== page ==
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Atlantic 10 Notebook

March 11, 2003 Conference Notes No Comments



Atlantic Ten Notebook

by David Francis

Xavier’s Wild Week

It’s that time of year again. It’s time to fill in the brackets, take 3 hour lunches, forget about everything else until 65 is down to 1.

It’s March. It’s tournament time. For a lot of people (including myself), this is the best time of the year. This is the time to take pride in the game I love, to celebrate the most exciting post-season format this side of the World Cup, to relish the fact that in college, most kids are playing not because of money or shoe contracts, but simply because they love the game.

That’s what makes what happened at St. Bonaventure this past week so disappointing.

In case you haven’t heard, the Bonnies elected to forfeit the rest of their season after it was discovered that junior college transfer Jamil Terrell never actually graduated from junior college. The Atlantic 10 forced the Bonnies to forfeit its six A-10 victories and banned them from playing in conference tournament because they used an ineligible player.

So what did the team do? It decided to forfeit its last two games. That’s right; instead of finishing the season without Terrell, St. Bonaventure quit. The team got together, without their coaches mind you, had a vote, and decided to quit.

My first reaction was indignation. How could a Division I college basketball team, many of them on scholarship, come to the conclusion that they would be better off to quit than to play their final two games? Do they not care for the university community, a community that feels shock and sadness, perhaps even betrayal, at their decision? Do they not take any pride in themselves individually or as a team? Despite the fact that they were losing one of their better players, the Bonnies had an obligation to their university and to themselves to finish the season.

St. Bonaventure is not Duke or North Carolina. But while their basketball traditions might not be storied, it is proud, Catholic university and their basketball team has historically been a reflection upon that pride. An NCAA bid, a run deep into the conference tournament-these were what mattered at St. Bonaventure. And these things were done with dignity. The player’s decision detracted from this.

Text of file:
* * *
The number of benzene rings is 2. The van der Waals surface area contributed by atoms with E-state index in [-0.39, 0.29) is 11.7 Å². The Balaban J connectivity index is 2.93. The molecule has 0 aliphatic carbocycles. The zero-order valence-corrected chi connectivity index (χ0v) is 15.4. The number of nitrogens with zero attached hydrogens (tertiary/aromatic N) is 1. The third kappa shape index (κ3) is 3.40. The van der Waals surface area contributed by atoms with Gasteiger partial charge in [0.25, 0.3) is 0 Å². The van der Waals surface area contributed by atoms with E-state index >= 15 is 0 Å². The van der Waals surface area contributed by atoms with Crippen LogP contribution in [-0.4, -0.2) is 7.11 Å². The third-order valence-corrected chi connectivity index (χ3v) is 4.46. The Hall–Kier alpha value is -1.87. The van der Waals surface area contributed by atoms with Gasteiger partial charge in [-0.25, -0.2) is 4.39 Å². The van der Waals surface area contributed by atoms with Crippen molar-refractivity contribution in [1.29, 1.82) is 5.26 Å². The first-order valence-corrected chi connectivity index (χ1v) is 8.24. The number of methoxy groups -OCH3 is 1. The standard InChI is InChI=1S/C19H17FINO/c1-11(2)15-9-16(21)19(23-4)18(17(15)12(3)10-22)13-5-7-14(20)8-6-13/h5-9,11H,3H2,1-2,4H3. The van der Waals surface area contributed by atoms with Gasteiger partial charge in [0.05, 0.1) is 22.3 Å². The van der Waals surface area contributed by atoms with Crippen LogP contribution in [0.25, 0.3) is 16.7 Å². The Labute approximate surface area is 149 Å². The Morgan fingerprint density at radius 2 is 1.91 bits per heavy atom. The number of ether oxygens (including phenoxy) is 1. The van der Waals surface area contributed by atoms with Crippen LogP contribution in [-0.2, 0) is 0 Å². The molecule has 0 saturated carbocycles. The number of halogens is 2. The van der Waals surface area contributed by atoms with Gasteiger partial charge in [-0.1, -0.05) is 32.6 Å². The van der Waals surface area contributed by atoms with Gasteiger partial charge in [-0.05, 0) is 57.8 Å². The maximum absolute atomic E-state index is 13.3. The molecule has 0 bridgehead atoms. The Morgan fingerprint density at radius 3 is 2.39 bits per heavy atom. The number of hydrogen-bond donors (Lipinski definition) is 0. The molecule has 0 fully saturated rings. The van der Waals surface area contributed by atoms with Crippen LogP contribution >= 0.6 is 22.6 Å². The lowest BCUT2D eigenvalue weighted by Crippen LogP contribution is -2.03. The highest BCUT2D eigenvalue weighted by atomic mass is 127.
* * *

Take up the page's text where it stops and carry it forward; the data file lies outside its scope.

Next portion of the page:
I thought this until I found out more about what actually happened. What happened at St. Bonaventure was not the fault of the players. They were not cheating on test or betting on games. Terrell being named eligible was the fault of the university president, Robert Wickenheiser.

Wickenheiser was the one who declared Terrell eligible to play. In his fervor to win more basketball games, Wickenheiser ignored a few key eligibility requirements, like Terrell actually graduating from junior college. At the urging of head coach Jan van Breda Kolff, Wickenheiser OK’d Terrell with only a certificate in welding.

Then there’s the matter of banning the Bonnies from the A-10 tourney. I figured this was a punishment that had occurred at some point in the past, but as Stewart Mandel pointed out in his column on SI.com last week, there is absolutely no precedent for the A-10 higher-ups, led by Commissioner Linda Bruno, to ban a team from the tournament. The school forfeited the games it won with Terrell playing and has yet to be punished by the NCAA. It’s also not like they were going to stick Terrell, a center, at the point and hope no one noticed. They could have played the conference tournament without him.

So the players did nothing wrong and they got hosed in the decision by the A-10 not to allow them in the conference tournament. Does this make their decision not to finish the season right? I still don’t think so, if for no reason other than scholarships. There are a lot of kids paying a lot of money to go to St. Bonaventure. If I were one of them, I would be a bit perturbed that kids who go for free simply because they play basketball didn’t feel like fulfilling their end of the bargain.

I also don’t understand how a team could just give up. What about playing for pride? What about proving you can win without breaking the rules? You can go on and on about how the administration and coaching staff gives them nothing to be proud of, that they can’t take pride in playing in a crooked system. But ultimately, they’re playing for themselves and their classmates. That should be motivation enough to set aside whatever reservations you might have and play because you’re a member of a team representing something larger than the sum of its parts.

Whatever you think about the Bonnies’ decision, it’s just an ugly way to end a basketball season. March is supposed to be a time to celebrate college basketball. When things like this happen, I can’t wait for baseball.

     

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